Length: 5.7 km (3.5 miles), terrain hilly
For more running routes, see Route List.
Talk about a city with character: Porto (also often called Oporto) has a quality all its own, with its ancient alleyways zig-zagging their way down the steep hillsides to the Douro River with its ancient granite quayside full of restaurants and cafés. Then there's the river itself, with the gigantic metallic bow of the Dom Luis bridge arching across the water to Gaia on the other side, with its quai lined with wooden port-wine boats (barcos rabelos), and the hillsides covered with port-wine cellars.
|View of the Dom Luis bridge, with the monestary on the other side of the Douro|
Here is a route, while not really very long, has a lot of variety and, due to one long uphill section, provides a good workout.
Porto Center Route
We'll start out at the City Hall (Camara Municipal), located in the heart of the downtown, with the Aliados metro station. Stand out front in the big open plaza, the Praca da Liberdade, and look around. The wide boulevard stretches away southwards with the plaza in the middle, downhill towards the old town and the river. But rather than run straight down the Avenue dos Aliados, we'll take the first side-street to the left, Rua Formosa, and run through some lively smaller streets.
In just 2 blocks you come to the Bolhao market on your left. I like to wander through a bit of the market, to experience this really typical Portugese slice of life. You can come out at the next exit down the block on Formosa. In just one more block, you'll come to Porto's main pedestrian street, Rua de Santa Catarina, where we'll turn right.
After 2 blocks the street opens up into a plaza, with the Santos Ildefonso church. The last houses on either side of the street (Latina book shop) before the plaza are really cool! Run through the plaza until the Batala cinema is on your left, and turn diagonally to your right, past the Mercure Hotel, down the Rua de Cimo de Vila. The street ends at a newly re-developed open space, with the cathedral, Se, across on the other side.
Run up the cobblestone driveway to the cathedral, and a big plaza opens up on a big terrace in front of the main entrance, with the bishop's palace along the south side. You have a great view over the city from the edge. Directly in front of the cathedral, a ramp goes down to the little alleyway below. We'll go down there and wind our way down the hill to the river. The ancient houses are amazing. A lot of them have been restored, but most have not been yet, giving the neighborhood a feel for how Porto has been for centuries, like a living time-warp.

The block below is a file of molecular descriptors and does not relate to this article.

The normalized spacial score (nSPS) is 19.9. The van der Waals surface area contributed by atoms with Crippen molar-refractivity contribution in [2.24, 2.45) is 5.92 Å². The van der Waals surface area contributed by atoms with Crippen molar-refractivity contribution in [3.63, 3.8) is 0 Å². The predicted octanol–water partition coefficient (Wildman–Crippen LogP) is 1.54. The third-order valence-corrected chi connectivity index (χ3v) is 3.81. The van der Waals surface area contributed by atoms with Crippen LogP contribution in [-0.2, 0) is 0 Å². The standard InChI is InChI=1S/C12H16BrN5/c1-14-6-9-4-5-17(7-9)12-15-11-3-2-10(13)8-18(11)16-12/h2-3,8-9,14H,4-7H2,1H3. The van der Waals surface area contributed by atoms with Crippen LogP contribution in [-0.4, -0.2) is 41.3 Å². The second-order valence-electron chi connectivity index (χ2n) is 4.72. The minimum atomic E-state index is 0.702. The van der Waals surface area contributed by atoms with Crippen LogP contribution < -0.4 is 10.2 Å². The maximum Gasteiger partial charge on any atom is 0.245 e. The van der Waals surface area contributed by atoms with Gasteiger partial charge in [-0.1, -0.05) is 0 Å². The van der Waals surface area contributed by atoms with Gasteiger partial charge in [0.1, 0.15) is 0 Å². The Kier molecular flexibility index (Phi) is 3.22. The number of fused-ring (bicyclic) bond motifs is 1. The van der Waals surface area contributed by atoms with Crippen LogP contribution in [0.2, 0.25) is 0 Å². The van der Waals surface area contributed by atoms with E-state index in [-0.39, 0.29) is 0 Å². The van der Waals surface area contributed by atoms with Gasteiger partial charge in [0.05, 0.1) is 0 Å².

Just keep going downhill and you can't go wrong. The church of San Lourenco is just on the next level down, and the Rua de Santana alley winds past it. This alleyway is so narrow you can't swing a cat in it! It ends by running into the Rua de Bainharia, where you turn left and keep going downhill. The street makes a left-turn and becomes the Rua dos Mercadores. Follow this street all the way down to the river.
At the river, the street opens into a plaza full of cafés and tables, and the tour boats lining the river. This is definitely the scenic hangout for Porto.
|Porto riverfront houses|
So off we go, turning left to run towards the bridge. You actually have a choice: either run along the water or up over the lower restaurants along the raised walkway on top of the granite city walls. In a few minutes, you'll be at the bridge, where you cross the Douro River.
On the other side, you turn right and run along the water again. There are a lot of port-wine cellars through the whole neighborhood, which you can tour later. The old wooden barges along the riverside are also interesting. You'll pass several of the cellars.
(NOTE: I did the tour at Sandeman, which I can definitely recommend. I shared a wine-tasting table with a bunch of tourists stranded there when their flights were cancelled because of the Islandic volcanic eruption, much to their delight. And to think that the British government was sending the Royal Navy to pick them up! I think the rescue attempt would have been mightily repulsed by these happy strandees.)
When you see the Sandeman building on the plaza on the left, turn left and run up the little side street, Rua dos Reis. After just a block from the tourists along the water, this street becomes amazingly original, with hole-in-the-wall businesses for the locals and wash hanging to dry from the balconies.
|The riverside in Gaia|
Baroca makes a sharp left turn after less than 100 meters. Soon after, you will see a stone stairway going up along the right side. Take the stairs, which lead you to the next highest street, Rua Torres. Almost directly across the street on Torres, to the right, you'll see another stairway going up. Take that one, too.
This brings you to the street Calcada de Serra, which you'll follow uphill to the left. After 150 meters, you'll see another stairway going up on the right. Take that stairs and you will find yourself on Rua Rocha Leao, with its hilltop Jardim do Morro park. A footpath into the park is just across the street. The park is nice, and deserves a loop, going to the top of the hill for a nice view, then run south through the park (your back to the river). You now have all the worst hill-climbing behind you.
You exit the park at the main street, the Avenue da Republica, with its metro-line streetcars. This is the main north-south street into Gaia, going over the top level of the Dom Luis bridge from central Porto. But we'll take one more scenic detour, and cross the street and go up the ramp to the monestary, across from the park (look for the "Monumento" sign). You end up at a large plaza on the terrace in front of the round monestary church. There is also a military museum behind it.
|View of the Porto old town from Gaia|